Have you realized that Akbar and Shakespeare are contemporaries?

Let me start with a question, list 10 Mughal Emperors in Indian History? Write them down somewhere..  I’ll come back to that later, but before that I need to share with you my excitement about the title of the post.

If you put British and Indian History side by side, you’ll realize that Akbar and Shakespeare are contemporary to each other. Strange? I thought they lived in different worlds. Of course they did but those different world were their different continents separated by oceans and landmasses, and their books. However, they lived their lives almost during the same years.

Yet another just like that trivia: Queen Elizabeth died in 1603, Akbar died in 1605, Shakespeare lived a decade longer and died in 1616.

All this information when laid out in this fashion makes me feel rather excited about it in general and about these people in particular. I have never put Shakespeare and Akbar together before. I knew their dates, works and their years individually within their context, and the context of say, the East India Company and the Plymouth, but never in this way, across countries. By that same logic, two years after the second battle of Panipat was fought in 1556 Elizabeth became the Queen of England. About the same time when a 14 year old Akbar makes a statement in the battle field against Hemu. Elizabeth become Queen, and begins to consolidate her English territory, and tries to bring peace!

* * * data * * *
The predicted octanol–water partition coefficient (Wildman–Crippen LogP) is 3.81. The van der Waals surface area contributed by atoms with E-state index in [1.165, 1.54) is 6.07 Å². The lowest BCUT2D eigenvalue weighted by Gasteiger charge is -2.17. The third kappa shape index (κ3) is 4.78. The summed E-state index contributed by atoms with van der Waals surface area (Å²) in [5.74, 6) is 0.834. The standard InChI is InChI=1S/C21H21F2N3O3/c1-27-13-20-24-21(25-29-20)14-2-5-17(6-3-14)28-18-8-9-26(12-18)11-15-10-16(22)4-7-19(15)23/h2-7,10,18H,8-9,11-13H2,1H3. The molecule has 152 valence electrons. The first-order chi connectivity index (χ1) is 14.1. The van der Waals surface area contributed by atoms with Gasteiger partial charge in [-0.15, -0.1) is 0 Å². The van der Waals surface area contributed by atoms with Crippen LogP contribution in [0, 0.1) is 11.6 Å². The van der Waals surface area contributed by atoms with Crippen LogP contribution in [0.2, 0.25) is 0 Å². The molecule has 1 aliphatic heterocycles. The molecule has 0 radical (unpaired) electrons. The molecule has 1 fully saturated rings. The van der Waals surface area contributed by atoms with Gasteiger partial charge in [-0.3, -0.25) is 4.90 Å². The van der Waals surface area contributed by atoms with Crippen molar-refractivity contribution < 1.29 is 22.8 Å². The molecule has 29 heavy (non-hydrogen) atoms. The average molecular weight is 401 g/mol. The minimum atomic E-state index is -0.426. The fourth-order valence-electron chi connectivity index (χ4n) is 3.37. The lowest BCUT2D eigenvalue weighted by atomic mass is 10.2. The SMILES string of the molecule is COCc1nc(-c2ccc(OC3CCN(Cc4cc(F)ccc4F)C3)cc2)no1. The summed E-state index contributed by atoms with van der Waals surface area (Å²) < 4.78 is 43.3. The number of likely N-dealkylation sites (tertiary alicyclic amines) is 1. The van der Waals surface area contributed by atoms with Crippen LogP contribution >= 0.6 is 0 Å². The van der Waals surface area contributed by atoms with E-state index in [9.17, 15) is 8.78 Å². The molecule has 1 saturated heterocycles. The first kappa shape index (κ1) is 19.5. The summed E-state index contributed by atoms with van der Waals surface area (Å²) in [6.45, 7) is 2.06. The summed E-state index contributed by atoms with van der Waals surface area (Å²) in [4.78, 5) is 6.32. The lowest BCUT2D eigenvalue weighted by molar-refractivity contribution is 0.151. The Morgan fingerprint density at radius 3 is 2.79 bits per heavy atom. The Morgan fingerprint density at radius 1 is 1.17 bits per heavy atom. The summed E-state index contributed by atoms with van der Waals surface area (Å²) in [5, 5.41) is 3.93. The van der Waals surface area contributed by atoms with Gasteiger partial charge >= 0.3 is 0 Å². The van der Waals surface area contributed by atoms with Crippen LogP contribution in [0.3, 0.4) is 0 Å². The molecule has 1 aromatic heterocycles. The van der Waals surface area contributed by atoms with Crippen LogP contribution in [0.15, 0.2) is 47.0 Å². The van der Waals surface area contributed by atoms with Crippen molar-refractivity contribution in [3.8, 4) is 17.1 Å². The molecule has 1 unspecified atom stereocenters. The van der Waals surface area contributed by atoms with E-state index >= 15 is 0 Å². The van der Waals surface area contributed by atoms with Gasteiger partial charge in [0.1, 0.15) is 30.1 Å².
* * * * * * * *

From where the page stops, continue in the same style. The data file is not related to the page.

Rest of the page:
I’ve been reading Alex Rutherford for quite a while now. I read his first two books on Babar and Humayun, subsequently, picked up Akbar and later Jahangir. I met Rutherford while visiting a friend on her bookshelf. He appeals because Mughals are one of my favourite parts in the school history textbooks. More so because, our class 7 got an amazing history teacher that year. She made us or rather me love history (I can speak for myself and not my classmates as such) and since it all began with the Mughals, it is a special love.